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Canadian astronaut Chris Hadfield moderates a discussion with conflict photographers Joao Silva, Carole Naggar, Charles Porter and Ron Haviv at the Shooting War Symposium at the Bell TIFF Lightbox in Toronto on Saturday, June 22.

Glenn Lowson/The Globe and Mail

Like many journalists, Carol Guzy has spent much of her career in the background – the person holding the camera, not in front of it. But that changed this weekend, when Ms. Guzy and 10 other celebrated war and conflict photographers from around the world took the stage in Toronto for Shooting War: Covering 50 Years of Conflict to talk about the experiences and challenges of their work.

“We need to have these seminars, have all this kind of stuff open to the public and educate the public about what journalism is and especially photojournalism,” said Ms. Guzy, who has received four Pulitzer Prizes for her work. She said this kind of education is particularly important now as news media face mounting public distrust and journalists have been labelled “enemies of the people.”

“We tend to be on the ground with people interacting for long periods of time. They need to trust us, not be afraid of us,” she said. “I think it would really help everyone if we could just help them understand that we’re just trying to tell their story, and enlighten people about what’s going on in the world. It’s really critical to democracy.”

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The event was hosted by The Globe and Mail and grew out of the work of University of Toronto professor Anthony Feinstein, a world expert on the effects of reporting on violence and author of the book Shooting War, which was published last fall.

The book examines 18 images, the context in which they were created and the effects on the people who made them.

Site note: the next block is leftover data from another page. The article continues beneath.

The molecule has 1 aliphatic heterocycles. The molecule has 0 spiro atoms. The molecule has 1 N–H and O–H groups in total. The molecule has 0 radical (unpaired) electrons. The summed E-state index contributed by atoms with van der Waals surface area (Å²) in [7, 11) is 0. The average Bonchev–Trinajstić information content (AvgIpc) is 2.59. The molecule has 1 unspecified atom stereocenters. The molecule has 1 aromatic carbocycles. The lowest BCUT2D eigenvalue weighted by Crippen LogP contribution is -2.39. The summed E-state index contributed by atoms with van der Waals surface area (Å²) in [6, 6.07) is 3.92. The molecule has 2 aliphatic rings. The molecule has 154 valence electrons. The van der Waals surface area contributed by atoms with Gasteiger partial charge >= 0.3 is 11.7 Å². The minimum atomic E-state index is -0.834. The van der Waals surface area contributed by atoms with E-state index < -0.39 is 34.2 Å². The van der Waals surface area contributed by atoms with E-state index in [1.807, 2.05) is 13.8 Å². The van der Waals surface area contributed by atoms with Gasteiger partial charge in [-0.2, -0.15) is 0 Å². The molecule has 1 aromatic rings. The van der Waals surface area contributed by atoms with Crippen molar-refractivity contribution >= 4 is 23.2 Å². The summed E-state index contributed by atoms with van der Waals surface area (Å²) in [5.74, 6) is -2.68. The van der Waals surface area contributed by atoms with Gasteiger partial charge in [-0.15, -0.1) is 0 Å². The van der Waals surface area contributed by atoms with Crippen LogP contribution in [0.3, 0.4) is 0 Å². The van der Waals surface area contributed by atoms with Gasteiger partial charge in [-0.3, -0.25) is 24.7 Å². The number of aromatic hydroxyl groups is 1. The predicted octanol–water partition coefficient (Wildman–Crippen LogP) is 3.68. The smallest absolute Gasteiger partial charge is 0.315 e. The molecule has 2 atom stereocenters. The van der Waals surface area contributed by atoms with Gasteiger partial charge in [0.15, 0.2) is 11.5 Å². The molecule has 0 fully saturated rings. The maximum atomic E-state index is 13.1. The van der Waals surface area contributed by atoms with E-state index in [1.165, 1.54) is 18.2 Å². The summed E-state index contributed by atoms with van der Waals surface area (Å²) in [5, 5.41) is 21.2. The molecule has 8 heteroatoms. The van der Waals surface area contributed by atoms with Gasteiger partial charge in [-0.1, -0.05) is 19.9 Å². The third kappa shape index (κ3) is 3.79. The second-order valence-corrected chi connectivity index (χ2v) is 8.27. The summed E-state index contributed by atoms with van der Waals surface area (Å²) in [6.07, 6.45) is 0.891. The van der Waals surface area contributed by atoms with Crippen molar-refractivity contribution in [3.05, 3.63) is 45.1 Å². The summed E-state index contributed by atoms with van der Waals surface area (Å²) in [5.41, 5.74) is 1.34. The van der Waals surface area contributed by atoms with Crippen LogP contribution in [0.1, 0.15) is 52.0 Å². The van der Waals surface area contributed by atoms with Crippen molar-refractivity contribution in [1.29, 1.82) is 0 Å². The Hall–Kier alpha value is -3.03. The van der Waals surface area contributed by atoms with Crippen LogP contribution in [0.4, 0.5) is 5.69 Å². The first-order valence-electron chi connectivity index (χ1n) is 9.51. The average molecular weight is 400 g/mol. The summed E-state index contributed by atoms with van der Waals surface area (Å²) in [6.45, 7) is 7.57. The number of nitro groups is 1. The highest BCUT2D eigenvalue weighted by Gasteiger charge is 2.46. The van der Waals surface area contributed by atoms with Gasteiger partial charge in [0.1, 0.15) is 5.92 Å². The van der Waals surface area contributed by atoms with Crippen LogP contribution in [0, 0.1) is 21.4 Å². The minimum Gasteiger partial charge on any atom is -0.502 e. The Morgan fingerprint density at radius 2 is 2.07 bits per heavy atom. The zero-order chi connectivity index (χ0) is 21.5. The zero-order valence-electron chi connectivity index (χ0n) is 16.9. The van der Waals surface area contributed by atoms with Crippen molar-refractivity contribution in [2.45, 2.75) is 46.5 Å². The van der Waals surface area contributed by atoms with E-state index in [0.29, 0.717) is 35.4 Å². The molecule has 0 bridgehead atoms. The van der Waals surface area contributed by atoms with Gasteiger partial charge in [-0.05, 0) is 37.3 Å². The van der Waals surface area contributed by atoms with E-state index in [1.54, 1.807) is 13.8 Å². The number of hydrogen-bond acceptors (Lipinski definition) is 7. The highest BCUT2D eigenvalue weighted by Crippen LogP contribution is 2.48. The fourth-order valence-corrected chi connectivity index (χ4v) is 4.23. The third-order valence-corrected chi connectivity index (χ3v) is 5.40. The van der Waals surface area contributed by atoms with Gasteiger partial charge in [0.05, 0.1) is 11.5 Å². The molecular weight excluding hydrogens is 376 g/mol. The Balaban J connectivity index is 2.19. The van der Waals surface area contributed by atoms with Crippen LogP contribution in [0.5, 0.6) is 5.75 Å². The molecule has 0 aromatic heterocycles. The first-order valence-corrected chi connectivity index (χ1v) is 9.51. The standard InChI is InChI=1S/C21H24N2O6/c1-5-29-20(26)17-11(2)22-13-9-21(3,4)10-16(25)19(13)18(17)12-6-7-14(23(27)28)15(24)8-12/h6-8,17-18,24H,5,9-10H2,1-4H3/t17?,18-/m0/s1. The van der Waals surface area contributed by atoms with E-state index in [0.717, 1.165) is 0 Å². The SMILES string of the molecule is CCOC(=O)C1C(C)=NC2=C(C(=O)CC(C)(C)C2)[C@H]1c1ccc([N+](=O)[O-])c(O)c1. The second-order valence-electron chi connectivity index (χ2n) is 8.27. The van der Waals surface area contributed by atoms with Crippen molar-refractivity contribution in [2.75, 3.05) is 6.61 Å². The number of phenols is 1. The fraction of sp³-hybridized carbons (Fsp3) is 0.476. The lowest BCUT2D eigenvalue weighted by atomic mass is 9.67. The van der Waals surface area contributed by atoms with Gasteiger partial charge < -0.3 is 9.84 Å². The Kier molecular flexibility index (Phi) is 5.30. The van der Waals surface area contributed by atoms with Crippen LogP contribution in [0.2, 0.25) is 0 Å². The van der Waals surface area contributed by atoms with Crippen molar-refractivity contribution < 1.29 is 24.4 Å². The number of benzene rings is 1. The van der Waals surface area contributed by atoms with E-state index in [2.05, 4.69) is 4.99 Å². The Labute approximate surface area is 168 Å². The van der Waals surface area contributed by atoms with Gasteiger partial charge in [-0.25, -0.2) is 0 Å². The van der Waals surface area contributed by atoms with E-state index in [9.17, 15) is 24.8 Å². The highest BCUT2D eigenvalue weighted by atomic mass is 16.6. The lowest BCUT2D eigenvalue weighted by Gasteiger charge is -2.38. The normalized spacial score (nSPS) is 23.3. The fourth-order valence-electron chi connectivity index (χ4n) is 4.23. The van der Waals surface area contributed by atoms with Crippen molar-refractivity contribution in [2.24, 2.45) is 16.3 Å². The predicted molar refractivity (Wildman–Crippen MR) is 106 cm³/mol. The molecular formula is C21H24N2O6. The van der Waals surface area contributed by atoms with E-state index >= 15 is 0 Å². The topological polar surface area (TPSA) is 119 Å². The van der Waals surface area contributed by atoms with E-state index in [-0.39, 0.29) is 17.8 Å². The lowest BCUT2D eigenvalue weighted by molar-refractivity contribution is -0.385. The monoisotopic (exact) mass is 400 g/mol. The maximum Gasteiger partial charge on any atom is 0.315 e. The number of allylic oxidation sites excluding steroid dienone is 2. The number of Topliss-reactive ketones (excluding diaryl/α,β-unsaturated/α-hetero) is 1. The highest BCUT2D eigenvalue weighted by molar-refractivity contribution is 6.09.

Among the journalists who took part in the Toronto event were seminal Vietnam War photographers Tim Page and Joao Silva, who lost both his legs after stepping on a landmine in Afghanistan. After Mr. Silva was injured, he shot several frames of those coming to his aid.

Dr. Feinstein said the event was a way to showcase the photographers’ work while also exposing the human costs of conflict photography to a public audience.

He said the photographers were extremely honest and frank about their experiences, and that audience members were captivated by what they heard. With three generations of conflict photographers taking part, Dr. Feinstein says, the event created a unique record of the challenges and risks of war and conflict photography, and of the events themselves.

“The collective weight of memory is just remarkable, and the collective weight of all these images is at times overwhelming,” he said. “That’s not surprising because they’ve basically chronicled the worst of mankind over the last 50 years. You see it in front of you, and there’s people talking about it, and I think it becomes an unforgettable experience.”

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